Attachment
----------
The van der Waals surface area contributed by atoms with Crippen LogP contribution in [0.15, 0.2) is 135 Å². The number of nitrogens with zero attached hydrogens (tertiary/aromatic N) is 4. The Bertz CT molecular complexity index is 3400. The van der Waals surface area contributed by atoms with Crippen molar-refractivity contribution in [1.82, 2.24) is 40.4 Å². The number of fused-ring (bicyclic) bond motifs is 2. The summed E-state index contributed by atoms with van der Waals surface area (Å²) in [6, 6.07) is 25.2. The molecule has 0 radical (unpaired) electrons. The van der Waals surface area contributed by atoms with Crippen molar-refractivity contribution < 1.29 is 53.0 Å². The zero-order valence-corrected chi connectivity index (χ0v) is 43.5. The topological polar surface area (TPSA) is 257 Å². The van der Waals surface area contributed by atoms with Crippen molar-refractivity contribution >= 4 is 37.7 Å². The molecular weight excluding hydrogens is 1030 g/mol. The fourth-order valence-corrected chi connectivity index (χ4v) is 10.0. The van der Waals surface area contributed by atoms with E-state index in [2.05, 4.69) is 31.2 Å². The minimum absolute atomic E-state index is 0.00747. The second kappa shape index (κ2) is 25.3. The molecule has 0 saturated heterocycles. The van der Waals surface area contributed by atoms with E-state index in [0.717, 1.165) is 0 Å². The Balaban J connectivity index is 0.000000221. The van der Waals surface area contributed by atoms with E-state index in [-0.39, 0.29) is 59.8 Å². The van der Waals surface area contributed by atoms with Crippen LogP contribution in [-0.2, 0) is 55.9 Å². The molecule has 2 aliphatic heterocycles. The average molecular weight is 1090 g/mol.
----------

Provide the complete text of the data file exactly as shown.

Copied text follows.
The van der Waals surface area contributed by atoms with Crippen LogP contribution in [0.15, 0.2) is 135 Å². The number of nitrogens with zero attached hydrogens (tertiary/aromatic N) is 4. The Bertz CT molecular complexity index is 3400. The van der Waals surface area contributed by atoms with Crippen molar-refractivity contribution in [1.82, 2.24) is 40.4 Å². The number of fused-ring (bicyclic) bond motifs is 2. The summed E-state index contributed by atoms with van der Waals surface area (Å²) in [6, 6.07) is 25.2. The molecule has 0 radical (unpaired) electrons. The van der Waals surface area contributed by atoms with Crippen molar-refractivity contribution < 1.29 is 53.0 Å². The zero-order valence-corrected chi connectivity index (χ0v) is 43.5. The topological polar surface area (TPSA) is 257 Å². The van der Waals surface area contributed by atoms with Crippen molar-refractivity contribution >= 4 is 37.7 Å². The molecular weight excluding hydrogens is 1030 g/mol. The fourth-order valence-corrected chi connectivity index (χ4v) is 10.0. The van der Waals surface area contributed by atoms with E-state index in [2.05, 4.69) is 31.2 Å². The minimum absolute atomic E-state index is 0.00747. The second kappa shape index (κ2) is 25.3. The molecule has 0 saturated heterocycles. The van der Waals surface area contributed by atoms with E-state index in [0.717, 1.165) is 0 Å². The Balaban J connectivity index is 0.000000221. The van der Waals surface area contributed by atoms with E-state index in [-0.39, 0.29) is 59.8 Å². The van der Waals surface area contributed by atoms with Crippen LogP contribution in [-0.2, 0) is 55.9 Å². The molecule has 2 aliphatic heterocycles. The average molecular weight is 1090 g/mol.